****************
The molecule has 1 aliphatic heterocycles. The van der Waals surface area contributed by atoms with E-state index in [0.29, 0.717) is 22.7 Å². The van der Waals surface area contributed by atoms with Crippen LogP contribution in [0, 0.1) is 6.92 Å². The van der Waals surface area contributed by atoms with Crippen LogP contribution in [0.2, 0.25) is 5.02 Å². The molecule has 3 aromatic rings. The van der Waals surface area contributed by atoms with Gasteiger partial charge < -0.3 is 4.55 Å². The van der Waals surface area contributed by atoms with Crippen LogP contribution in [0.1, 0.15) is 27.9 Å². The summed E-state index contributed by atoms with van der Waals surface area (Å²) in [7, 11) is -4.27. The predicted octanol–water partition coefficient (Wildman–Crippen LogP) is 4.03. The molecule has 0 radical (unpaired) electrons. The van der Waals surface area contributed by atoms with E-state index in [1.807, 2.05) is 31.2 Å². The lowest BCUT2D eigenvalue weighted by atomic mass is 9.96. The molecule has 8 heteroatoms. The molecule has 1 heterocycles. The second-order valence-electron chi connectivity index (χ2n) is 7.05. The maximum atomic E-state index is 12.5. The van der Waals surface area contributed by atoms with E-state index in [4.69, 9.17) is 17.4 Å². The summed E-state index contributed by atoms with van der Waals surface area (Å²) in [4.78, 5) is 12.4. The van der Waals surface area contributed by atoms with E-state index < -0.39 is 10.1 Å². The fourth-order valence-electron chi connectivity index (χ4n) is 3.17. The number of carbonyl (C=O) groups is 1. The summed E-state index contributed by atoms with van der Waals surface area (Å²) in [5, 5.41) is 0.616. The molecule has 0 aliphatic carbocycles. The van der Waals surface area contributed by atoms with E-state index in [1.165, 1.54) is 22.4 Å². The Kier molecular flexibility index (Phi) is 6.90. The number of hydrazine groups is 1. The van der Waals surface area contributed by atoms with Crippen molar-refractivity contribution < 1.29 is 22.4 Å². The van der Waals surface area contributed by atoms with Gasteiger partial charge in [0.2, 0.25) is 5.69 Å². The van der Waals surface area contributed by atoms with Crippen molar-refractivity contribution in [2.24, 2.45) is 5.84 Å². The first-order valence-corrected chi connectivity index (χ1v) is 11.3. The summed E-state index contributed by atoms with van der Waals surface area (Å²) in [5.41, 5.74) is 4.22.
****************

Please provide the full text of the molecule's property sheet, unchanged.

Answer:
The molecule has 1 aliphatic heterocycles. The van der Waals surface area contributed by atoms with E-state index in [0.29, 0.717) is 22.7 Å². The van der Waals surface area contributed by atoms with Crippen LogP contribution in [0, 0.1) is 6.92 Å². The van der Waals surface area contributed by atoms with Crippen LogP contribution in [0.2, 0.25) is 5.02 Å². The molecule has 3 aromatic rings. The van der Waals surface area contributed by atoms with Gasteiger partial charge < -0.3 is 4.55 Å². The van der Waals surface area contributed by atoms with Crippen LogP contribution in [0.1, 0.15) is 27.9 Å². The summed E-state index contributed by atoms with van der Waals surface area (Å²) in [7, 11) is -4.27. The predicted octanol–water partition coefficient (Wildman–Crippen LogP) is 4.03. The molecule has 0 radical (unpaired) electrons. The van der Waals surface area contributed by atoms with E-state index in [1.807, 2.05) is 31.2 Å². The lowest BCUT2D eigenvalue weighted by atomic mass is 9.96. The molecule has 8 heteroatoms. The molecule has 1 heterocycles. The second-order valence-electron chi connectivity index (χ2n) is 7.05. The maximum atomic E-state index is 12.5. The van der Waals surface area contributed by atoms with E-state index in [4.69, 9.17) is 17.4 Å². The summed E-state index contributed by atoms with van der Waals surface area (Å²) in [4.78, 5) is 12.4. The van der Waals surface area contributed by atoms with E-state index < -0.39 is 10.1 Å². The fourth-order valence-electron chi connectivity index (χ4n) is 3.17. The number of carbonyl (C=O) groups is 1. The summed E-state index contributed by atoms with van der Waals surface area (Å²) in [5, 5.41) is 0.616. The molecule has 0 aliphatic carbocycles. The van der Waals surface area contributed by atoms with E-state index in [1.165, 1.54) is 22.4 Å². The Kier molecular flexibility index (Phi) is 6.90. The number of hydrazine groups is 1. The van der Waals surface area contributed by atoms with Crippen molar-refractivity contribution < 1.29 is 22.4 Å². The van der Waals surface area contributed by atoms with Gasteiger partial charge in [0.2, 0.25) is 5.69 Å². The van der Waals surface area contributed by atoms with Crippen molar-refractivity contribution in [2.24, 2.45) is 5.84 Å². The first-order valence-corrected chi connectivity index (χ1v) is 11.3. The summed E-state index contributed by atoms with van der Waals surface area (Å²) in [5.41, 5.74) is 4.22.